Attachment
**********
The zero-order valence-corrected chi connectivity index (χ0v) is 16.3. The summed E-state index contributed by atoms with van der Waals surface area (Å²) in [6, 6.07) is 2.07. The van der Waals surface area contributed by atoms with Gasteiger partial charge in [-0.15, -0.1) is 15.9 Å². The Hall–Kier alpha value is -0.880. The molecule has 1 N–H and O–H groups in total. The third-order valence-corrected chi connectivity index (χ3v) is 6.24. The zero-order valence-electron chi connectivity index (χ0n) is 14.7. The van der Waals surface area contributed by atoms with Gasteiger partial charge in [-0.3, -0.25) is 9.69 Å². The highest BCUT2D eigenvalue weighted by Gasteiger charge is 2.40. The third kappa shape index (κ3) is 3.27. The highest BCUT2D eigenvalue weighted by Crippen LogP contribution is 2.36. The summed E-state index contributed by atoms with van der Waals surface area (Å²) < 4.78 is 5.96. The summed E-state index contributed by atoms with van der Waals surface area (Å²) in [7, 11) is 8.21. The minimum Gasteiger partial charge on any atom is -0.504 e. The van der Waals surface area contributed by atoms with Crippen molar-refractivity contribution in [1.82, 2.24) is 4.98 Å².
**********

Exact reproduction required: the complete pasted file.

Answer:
The zero-order valence-corrected chi connectivity index (χ0v) is 16.3. The summed E-state index contributed by atoms with van der Waals surface area (Å²) in [6, 6.07) is 2.07. The van der Waals surface area contributed by atoms with Gasteiger partial charge in [-0.15, -0.1) is 15.9 Å². The Hall–Kier alpha value is -0.880. The molecule has 1 N–H and O–H groups in total. The third-order valence-corrected chi connectivity index (χ3v) is 6.24. The zero-order valence-electron chi connectivity index (χ0n) is 14.7. The van der Waals surface area contributed by atoms with Gasteiger partial charge in [-0.3, -0.25) is 9.69 Å². The highest BCUT2D eigenvalue weighted by Gasteiger charge is 2.40. The third kappa shape index (κ3) is 3.27. The highest BCUT2D eigenvalue weighted by Crippen LogP contribution is 2.36. The summed E-state index contributed by atoms with van der Waals surface area (Å²) < 4.78 is 5.96. The summed E-state index contributed by atoms with van der Waals surface area (Å²) in [7, 11) is 8.21. The minimum Gasteiger partial charge on any atom is -0.504 e. The van der Waals surface area contributed by atoms with Crippen molar-refractivity contribution in [1.82, 2.24) is 4.98 Å².